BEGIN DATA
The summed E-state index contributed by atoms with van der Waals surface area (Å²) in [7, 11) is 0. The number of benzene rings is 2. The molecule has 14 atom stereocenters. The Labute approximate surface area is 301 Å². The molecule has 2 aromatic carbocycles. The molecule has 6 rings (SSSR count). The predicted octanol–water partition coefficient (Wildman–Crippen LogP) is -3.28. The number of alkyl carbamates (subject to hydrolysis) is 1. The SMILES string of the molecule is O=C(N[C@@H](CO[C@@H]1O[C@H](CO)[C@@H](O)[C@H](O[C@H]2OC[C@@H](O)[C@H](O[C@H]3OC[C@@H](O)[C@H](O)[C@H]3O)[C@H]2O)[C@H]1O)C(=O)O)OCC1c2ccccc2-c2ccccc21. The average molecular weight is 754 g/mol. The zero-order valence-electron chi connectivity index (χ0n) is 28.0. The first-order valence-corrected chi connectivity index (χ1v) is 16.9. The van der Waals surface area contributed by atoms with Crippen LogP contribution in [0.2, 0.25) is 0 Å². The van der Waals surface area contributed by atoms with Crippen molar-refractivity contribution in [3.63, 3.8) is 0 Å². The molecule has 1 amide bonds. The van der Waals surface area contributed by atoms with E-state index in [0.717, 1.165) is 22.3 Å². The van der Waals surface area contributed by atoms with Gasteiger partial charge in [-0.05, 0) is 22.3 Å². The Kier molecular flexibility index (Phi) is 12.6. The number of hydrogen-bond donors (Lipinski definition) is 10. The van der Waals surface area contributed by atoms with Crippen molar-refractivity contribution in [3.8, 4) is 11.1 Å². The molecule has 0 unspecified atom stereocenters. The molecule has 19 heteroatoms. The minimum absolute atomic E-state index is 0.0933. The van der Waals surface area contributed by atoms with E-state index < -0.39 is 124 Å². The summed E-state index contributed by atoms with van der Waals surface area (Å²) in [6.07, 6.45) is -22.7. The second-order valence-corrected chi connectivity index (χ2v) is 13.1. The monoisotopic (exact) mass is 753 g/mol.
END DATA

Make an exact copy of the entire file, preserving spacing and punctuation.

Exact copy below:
The summed E-state index contributed by atoms with van der Waals surface area (Å²) in [7, 11) is 0. The number of benzene rings is 2. The molecule has 14 atom stereocenters. The Labute approximate surface area is 301 Å². The molecule has 2 aromatic carbocycles. The molecule has 6 rings (SSSR count). The predicted octanol–water partition coefficient (Wildman–Crippen LogP) is -3.28. The number of alkyl carbamates (subject to hydrolysis) is 1. The SMILES string of the molecule is O=C(N[C@@H](CO[C@@H]1O[C@H](CO)[C@@H](O)[C@H](O[C@H]2OC[C@@H](O)[C@H](O[C@H]3OC[C@@H](O)[C@H](O)[C@H]3O)[C@H]2O)[C@H]1O)C(=O)O)OCC1c2ccccc2-c2ccccc21. The average molecular weight is 754 g/mol. The zero-order valence-electron chi connectivity index (χ0n) is 28.0. The first-order valence-corrected chi connectivity index (χ1v) is 16.9. The van der Waals surface area contributed by atoms with Crippen LogP contribution in [0.2, 0.25) is 0 Å². The van der Waals surface area contributed by atoms with Crippen molar-refractivity contribution in [3.63, 3.8) is 0 Å². The molecule has 1 amide bonds. The van der Waals surface area contributed by atoms with E-state index in [0.717, 1.165) is 22.3 Å². The van der Waals surface area contributed by atoms with Gasteiger partial charge in [-0.05, 0) is 22.3 Å². The Kier molecular flexibility index (Phi) is 12.6. The number of hydrogen-bond donors (Lipinski definition) is 10. The van der Waals surface area contributed by atoms with Crippen molar-refractivity contribution in [3.8, 4) is 11.1 Å². The molecule has 0 unspecified atom stereocenters. The molecule has 19 heteroatoms. The minimum absolute atomic E-state index is 0.0933. The van der Waals surface area contributed by atoms with E-state index < -0.39 is 124 Å². The summed E-state index contributed by atoms with van der Waals surface area (Å²) in [6.07, 6.45) is -22.7. The second-order valence-corrected chi connectivity index (χ2v) is 13.1. The monoisotopic (exact) mass is 753 g/mol.